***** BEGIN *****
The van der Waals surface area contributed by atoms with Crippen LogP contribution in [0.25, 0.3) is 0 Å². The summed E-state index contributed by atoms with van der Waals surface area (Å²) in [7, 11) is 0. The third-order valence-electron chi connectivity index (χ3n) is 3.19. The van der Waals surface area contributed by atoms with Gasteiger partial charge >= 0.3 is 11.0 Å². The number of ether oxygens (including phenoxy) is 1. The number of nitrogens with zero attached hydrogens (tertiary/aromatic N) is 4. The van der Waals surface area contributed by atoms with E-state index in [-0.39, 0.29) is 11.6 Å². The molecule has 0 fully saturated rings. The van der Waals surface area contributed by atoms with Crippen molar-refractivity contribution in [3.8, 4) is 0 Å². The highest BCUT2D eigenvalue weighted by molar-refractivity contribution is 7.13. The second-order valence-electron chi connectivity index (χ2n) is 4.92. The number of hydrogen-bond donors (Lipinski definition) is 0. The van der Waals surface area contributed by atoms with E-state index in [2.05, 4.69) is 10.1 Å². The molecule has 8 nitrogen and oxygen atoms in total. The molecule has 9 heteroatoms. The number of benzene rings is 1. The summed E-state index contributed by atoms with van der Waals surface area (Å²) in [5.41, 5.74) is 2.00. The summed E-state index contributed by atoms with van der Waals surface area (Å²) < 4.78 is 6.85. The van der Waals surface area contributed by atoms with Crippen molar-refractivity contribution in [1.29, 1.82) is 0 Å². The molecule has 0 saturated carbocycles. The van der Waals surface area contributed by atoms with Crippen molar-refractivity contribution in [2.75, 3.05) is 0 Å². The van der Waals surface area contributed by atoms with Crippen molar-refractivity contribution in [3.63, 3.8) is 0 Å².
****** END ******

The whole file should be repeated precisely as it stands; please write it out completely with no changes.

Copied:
The van der Waals surface area contributed by atoms with Crippen LogP contribution in [0.25, 0.3) is 0 Å². The summed E-state index contributed by atoms with van der Waals surface area (Å²) in [7, 11) is 0. The third-order valence-electron chi connectivity index (χ3n) is 3.19. The van der Waals surface area contributed by atoms with Gasteiger partial charge >= 0.3 is 11.0 Å². The number of ether oxygens (including phenoxy) is 1. The number of nitrogens with zero attached hydrogens (tertiary/aromatic N) is 4. The van der Waals surface area contributed by atoms with E-state index in [-0.39, 0.29) is 11.6 Å². The molecule has 0 fully saturated rings. The van der Waals surface area contributed by atoms with Crippen molar-refractivity contribution in [3.8, 4) is 0 Å². The highest BCUT2D eigenvalue weighted by molar-refractivity contribution is 7.13. The second-order valence-electron chi connectivity index (χ2n) is 4.92. The number of hydrogen-bond donors (Lipinski definition) is 0. The van der Waals surface area contributed by atoms with E-state index in [2.05, 4.69) is 10.1 Å². The molecule has 8 nitrogen and oxygen atoms in total. The molecule has 9 heteroatoms. The number of benzene rings is 1. The summed E-state index contributed by atoms with van der Waals surface area (Å²) in [5.41, 5.74) is 2.00. The summed E-state index contributed by atoms with van der Waals surface area (Å²) < 4.78 is 6.85. The van der Waals surface area contributed by atoms with Crippen molar-refractivity contribution in [1.29, 1.82) is 0 Å². The molecule has 0 saturated carbocycles. The van der Waals surface area contributed by atoms with Crippen molar-refractivity contribution in [2.75, 3.05) is 0 Å². The van der Waals surface area contributed by atoms with Crippen molar-refractivity contribution in [3.63, 3.8) is 0 Å².